We found a window that we could all stand at. Then we started to time the passing telegraph poles. Why would you want to time passing telegraph poles? Glad you asked. According to Mr H, the poles were installed at equal distances. He knew the distance between each one (how I never found out, this was before Google remember). By using the stopwatches we could note the time it took for the train to pass two poles. Then, by some serious mathematics, we worked out the speed of the train! Boy, we were really having fun now, getting to do difficult math sums on a speeding train on a Saturday! Didn’t they know, there was no school on Saturday! Mind you, I was impressed to learn that our train was going 65 miles per hour. I don’t think I was invited on another train expedition with them.
Another time I had been invited to the other Rodney’s to play. We went to his room and he had all kinds of experiments going on. He also had a range of batteries. He said that if we connected a wire to each battery terminal we could touch each end to our tongues and feel the difference in voltage! The little batteries gave off a bit of a funny taste. The big ones created a rather unpleasant tingling sensation on my tongue. When I got home I asked if we could have fith and thips for dinner that night.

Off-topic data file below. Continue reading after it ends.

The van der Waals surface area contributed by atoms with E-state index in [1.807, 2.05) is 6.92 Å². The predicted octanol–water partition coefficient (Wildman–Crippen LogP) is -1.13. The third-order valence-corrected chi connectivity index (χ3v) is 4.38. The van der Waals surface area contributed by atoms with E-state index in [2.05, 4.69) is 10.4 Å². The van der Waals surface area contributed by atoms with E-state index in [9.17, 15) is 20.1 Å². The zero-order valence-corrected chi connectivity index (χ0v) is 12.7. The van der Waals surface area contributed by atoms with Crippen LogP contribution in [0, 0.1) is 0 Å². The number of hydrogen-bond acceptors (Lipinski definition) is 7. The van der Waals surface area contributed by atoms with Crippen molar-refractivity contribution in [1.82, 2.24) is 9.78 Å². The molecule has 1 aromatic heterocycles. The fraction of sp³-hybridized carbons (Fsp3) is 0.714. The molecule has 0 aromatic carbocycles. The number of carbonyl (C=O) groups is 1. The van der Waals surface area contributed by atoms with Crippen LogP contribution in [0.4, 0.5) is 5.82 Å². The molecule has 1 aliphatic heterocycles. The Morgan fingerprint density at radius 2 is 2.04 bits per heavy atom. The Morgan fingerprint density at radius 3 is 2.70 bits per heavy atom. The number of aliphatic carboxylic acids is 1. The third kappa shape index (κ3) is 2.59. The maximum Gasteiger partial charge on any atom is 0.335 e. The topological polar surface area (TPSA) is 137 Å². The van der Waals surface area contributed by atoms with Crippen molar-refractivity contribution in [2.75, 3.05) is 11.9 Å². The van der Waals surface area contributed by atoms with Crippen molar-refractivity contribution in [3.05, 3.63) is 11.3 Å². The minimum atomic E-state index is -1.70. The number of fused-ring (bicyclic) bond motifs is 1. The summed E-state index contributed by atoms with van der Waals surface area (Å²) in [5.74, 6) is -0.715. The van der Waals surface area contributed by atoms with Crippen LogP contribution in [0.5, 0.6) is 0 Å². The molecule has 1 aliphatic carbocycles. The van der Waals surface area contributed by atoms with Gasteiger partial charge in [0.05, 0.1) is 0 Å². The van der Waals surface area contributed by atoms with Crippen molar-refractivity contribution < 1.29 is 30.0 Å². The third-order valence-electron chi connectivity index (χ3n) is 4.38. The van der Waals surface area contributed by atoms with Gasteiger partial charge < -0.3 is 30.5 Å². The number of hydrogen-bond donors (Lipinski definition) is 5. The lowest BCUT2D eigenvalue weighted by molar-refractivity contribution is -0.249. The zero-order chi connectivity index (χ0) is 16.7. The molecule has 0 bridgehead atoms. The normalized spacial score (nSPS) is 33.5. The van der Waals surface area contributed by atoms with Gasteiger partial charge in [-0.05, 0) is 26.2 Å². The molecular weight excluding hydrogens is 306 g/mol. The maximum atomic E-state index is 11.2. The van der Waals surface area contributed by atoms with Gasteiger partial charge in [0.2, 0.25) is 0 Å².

These encounters with the other Rodney helped me to develop a bit of an enquiring mind (which bit, I’m not sure). I discovered experimentation could be fun, but not without the odd risk.
My father had always wanted a model railway. So one Christmas he bought me one! It was a Trix Twin 00 or ‘double 0’. We thought the Trix was better than its arch rival, the Hornby 00, because the Trix had three rails not the usual two. While this was not as authentic looking (real trains ran on two rails) it did allow for the third wire to carry a separate electrical circuit. The benefit of the second circuit was you could run two trains independently on the track. Each having its own controller. They shared the common centre rail. I backed Trix, Beta and Reel-to-reel – all better solutions but out-marketed by Hornby, VHS and cassettes. Now I’m a Mac user – did I finally get one right?
Anyway, back to the trains. There was some important electrical stuff you needed to know about electric train layouts (never, never say train-set to a real enthusiast – they are model railroad layouts – you have been warned).
Trix Twin Model Railway Layout